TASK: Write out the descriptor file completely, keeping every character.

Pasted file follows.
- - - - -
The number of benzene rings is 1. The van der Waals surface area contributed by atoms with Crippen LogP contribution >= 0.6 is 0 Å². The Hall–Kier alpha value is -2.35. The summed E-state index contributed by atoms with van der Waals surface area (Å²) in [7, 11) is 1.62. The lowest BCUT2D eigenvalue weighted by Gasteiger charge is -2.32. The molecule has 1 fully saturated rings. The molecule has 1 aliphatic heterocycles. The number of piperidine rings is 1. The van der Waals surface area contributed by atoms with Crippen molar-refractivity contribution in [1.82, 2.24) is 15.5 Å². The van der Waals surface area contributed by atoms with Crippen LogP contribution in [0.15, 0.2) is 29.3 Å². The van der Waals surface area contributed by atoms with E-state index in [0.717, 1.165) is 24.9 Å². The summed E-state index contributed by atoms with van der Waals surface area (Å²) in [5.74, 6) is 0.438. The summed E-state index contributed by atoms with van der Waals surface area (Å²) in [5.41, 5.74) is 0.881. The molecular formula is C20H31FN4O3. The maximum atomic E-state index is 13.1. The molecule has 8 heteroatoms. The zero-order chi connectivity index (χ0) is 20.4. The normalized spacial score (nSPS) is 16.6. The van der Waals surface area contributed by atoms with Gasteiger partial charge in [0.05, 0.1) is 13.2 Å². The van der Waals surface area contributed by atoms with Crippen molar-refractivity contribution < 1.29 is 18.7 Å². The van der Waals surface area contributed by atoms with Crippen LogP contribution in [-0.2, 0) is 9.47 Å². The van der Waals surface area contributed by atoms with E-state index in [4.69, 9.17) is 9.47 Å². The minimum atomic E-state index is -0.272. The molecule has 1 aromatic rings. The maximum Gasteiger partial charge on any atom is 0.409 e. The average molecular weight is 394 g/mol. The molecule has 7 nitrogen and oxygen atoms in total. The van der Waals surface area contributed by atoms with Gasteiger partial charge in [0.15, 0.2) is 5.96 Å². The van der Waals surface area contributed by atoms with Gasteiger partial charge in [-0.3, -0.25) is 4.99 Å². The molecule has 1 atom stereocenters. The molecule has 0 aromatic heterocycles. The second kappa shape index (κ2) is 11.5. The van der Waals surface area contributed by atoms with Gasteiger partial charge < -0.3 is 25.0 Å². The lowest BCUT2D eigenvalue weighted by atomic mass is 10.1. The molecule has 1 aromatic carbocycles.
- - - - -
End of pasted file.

The number of benzene rings is 1. The van der Waals surface area contributed by atoms with Crippen LogP contribution >= 0.6 is 0 Å². The Hall–Kier alpha value is -2.35. The summed E-state index contributed by atoms with van der Waals surface area (Å²) in [7, 11) is 1.62. The lowest BCUT2D eigenvalue weighted by Gasteiger charge is -2.32. The molecule has 1 fully saturated rings. The molecule has 1 aliphatic heterocycles. The number of piperidine rings is 1. The van der Waals surface area contributed by atoms with Crippen molar-refractivity contribution in [1.82, 2.24) is 15.5 Å². The van der Waals surface area contributed by atoms with Crippen LogP contribution in [0.15, 0.2) is 29.3 Å². The van der Waals surface area contributed by atoms with E-state index in [0.717, 1.165) is 24.9 Å². The summed E-state index contributed by atoms with van der Waals surface area (Å²) in [5.74, 6) is 0.438. The summed E-state index contributed by atoms with van der Waals surface area (Å²) in [5.41, 5.74) is 0.881. The molecular formula is C20H31FN4O3. The maximum atomic E-state index is 13.1. The molecule has 8 heteroatoms. The zero-order chi connectivity index (χ0) is 20.4. The normalized spacial score (nSPS) is 16.6. The van der Waals surface area contributed by atoms with Gasteiger partial charge in [0.05, 0.1) is 13.2 Å². The van der Waals surface area contributed by atoms with Crippen molar-refractivity contribution < 1.29 is 18.7 Å². The van der Waals surface area contributed by atoms with Crippen LogP contribution in [-0.2, 0) is 9.47 Å². The van der Waals surface area contributed by atoms with E-state index in [4.69, 9.17) is 9.47 Å². The minimum atomic E-state index is -0.272. The molecule has 1 aromatic rings. The maximum Gasteiger partial charge on any atom is 0.409 e. The average molecular weight is 394 g/mol. The molecule has 7 nitrogen and oxygen atoms in total. The van der Waals surface area contributed by atoms with Gasteiger partial charge in [0.15, 0.2) is 5.96 Å². The van der Waals surface area contributed by atoms with Gasteiger partial charge in [-0.3, -0.25) is 4.99 Å². The molecule has 1 atom stereocenters. The molecule has 0 aromatic heterocycles. The second kappa shape index (κ2) is 11.5. The van der Waals surface area contributed by atoms with Gasteiger partial charge < -0.3 is 25.0 Å². The lowest BCUT2D eigenvalue weighted by atomic mass is 10.1. The molecule has 1 aromatic carbocycles.